Mike once told Worm, “You can’t lose what you don’t put in the middle,” but at that moment, with Teddy and Grama smirking condescendingly he came to the realization that if you don’t take the risk, “you can’t win much either.”
He knew he was good enough to beat KGB, but what good is the knowing if you don’t put it to the test, so he sat back down.
Poker isn’t about playing cards; it’s about reading people. The game itself is simple, the odds are not that complicated, but the art of reading one’s opponent is what separates the wannabe's from that select group of players that grace the final table of the World Series of Poker each year. Mike had sat with one of those players, Johnny Chan, and beat him.
The time had come to put it all on the line.
That is what makes this sequence in round three against KGB that much harder to understand....
Perhaps it was because KGB’s “tell” was suddenly so obvious, even to himself, but a poker player never allows his opponent to know when he has him figured out. Why the break from convention at this point? Again, poker is about reading people, and in a matter of seconds, KGB goes from the gloating conqueror to being thrown completely off his game. Emotion is a poker player’s worst enemy, and now KGB’s were an open book....
In the final scene, after defeating KGB, and with all debts paid and the $15,000 initially lost safely in his pocket, Mike hails a cab to take him to the airport so he can fly to Las Vegas and realize his dream of playing in the World Series of Poker.
After learning his destination, the cab driver tells Mike, “Good Luck”, and Mike smiles. When you’re the best, luck has nothing to do with it.
Today is the anniversary of the darkest day in Thunder history. At this juncture, there is little need to go into detail about what happened, but it is safe to say that when Kevin Durant bolted to the Warriors, it was likely as devastating to Sam Presti as when Mike McDermott learned the debt he owed was to one of the most dangerous men he knew.
Like round one with KGB, Durant outplayed Presti. He didn’t want to be traded in his final year before he left, so he promised forever, and Presti believed him and was left with nothing. For a month after, rumors that the Thunder were finished and a total rebuild was imminent were daily click-fodder.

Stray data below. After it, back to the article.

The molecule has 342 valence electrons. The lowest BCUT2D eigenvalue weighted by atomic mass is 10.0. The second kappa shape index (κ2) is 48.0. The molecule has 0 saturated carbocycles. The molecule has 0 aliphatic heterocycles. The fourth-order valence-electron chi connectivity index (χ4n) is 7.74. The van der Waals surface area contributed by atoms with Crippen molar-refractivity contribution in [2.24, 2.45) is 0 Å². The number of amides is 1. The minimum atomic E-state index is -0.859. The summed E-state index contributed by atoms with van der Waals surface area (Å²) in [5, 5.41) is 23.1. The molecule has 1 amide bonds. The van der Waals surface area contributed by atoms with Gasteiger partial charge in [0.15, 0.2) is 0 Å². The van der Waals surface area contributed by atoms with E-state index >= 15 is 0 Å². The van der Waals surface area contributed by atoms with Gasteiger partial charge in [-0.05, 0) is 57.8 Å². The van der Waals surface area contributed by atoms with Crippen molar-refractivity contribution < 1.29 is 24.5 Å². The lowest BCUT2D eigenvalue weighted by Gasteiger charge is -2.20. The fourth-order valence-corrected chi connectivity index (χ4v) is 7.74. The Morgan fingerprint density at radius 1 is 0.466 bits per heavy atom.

Presti refused to give up. He came back to the table and played his last card and signed Russell Westbrook to an extension.
Now Presti is again at that table, and his play was boldly trading for Paul George and his single guaranteed season. Most are calling it a gamble; some are wishing him luck; not me. He has sat at this table before, with the signing of a superstar on the line, and lost. He is determined not to be left holding the bag this time around.
Paul George isn’t a gamble; he’s a message. A message that if Russell Westbrook signs the biggest contract in NBA history, his prime years won’t be squandered while waiting on the young Thunder to evolve.
Presti’s move proves he will continue to push for excellence and do his best to keep the Thunder in contention.
In the coming days, we should learn if that message was persuasive enough to convince Westbrook to sign the franchise player deal. My hope is that it is, because if not, we will see what this move also may have been.
When Sam Presti traded Victor Oladipo’s bad contract and the promising Domantas Sabonis for George he didn’t push in all his chips, that hand is yet to be played. What he did was muck a flawed, though guaranteed hand to gain an advantage in this game of no-limit, winner-takes-all, professional basketball contracts. He gained a tell, and Paul George is a little rack of Oreo cookies. Let’s play some cards.